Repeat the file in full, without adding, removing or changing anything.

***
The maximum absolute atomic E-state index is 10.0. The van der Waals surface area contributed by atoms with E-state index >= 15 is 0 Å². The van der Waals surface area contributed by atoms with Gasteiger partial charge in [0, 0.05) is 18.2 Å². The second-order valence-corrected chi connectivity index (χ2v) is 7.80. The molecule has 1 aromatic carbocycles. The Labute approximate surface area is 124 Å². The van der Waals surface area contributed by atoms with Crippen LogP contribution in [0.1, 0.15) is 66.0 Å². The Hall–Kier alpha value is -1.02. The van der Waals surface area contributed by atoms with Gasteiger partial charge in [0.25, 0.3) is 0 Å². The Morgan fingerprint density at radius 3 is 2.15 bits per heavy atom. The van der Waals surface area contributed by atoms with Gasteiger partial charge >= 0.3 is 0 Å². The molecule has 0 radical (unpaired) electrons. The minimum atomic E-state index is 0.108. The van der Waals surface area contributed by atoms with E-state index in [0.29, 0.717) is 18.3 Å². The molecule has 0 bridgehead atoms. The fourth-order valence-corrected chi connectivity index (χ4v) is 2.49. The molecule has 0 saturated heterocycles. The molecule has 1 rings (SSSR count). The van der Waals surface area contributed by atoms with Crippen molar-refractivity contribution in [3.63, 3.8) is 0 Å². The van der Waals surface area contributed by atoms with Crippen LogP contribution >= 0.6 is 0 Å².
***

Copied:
The maximum absolute atomic E-state index is 10.0. The van der Waals surface area contributed by atoms with E-state index >= 15 is 0 Å². The van der Waals surface area contributed by atoms with Gasteiger partial charge in [0, 0.05) is 18.2 Å². The second-order valence-corrected chi connectivity index (χ2v) is 7.80. The molecule has 1 aromatic carbocycles. The Labute approximate surface area is 124 Å². The van der Waals surface area contributed by atoms with Crippen LogP contribution in [0.1, 0.15) is 66.0 Å². The Hall–Kier alpha value is -1.02. The van der Waals surface area contributed by atoms with Gasteiger partial charge in [0.25, 0.3) is 0 Å². The Morgan fingerprint density at radius 3 is 2.15 bits per heavy atom. The van der Waals surface area contributed by atoms with Gasteiger partial charge >= 0.3 is 0 Å². The molecule has 0 radical (unpaired) electrons. The minimum atomic E-state index is 0.108. The van der Waals surface area contributed by atoms with E-state index in [0.29, 0.717) is 18.3 Å². The molecule has 0 bridgehead atoms. The fourth-order valence-corrected chi connectivity index (χ4v) is 2.49. The molecule has 0 saturated heterocycles. The molecule has 1 rings (SSSR count). The van der Waals surface area contributed by atoms with Crippen molar-refractivity contribution in [3.63, 3.8) is 0 Å². The van der Waals surface area contributed by atoms with Crippen LogP contribution >= 0.6 is 0 Å².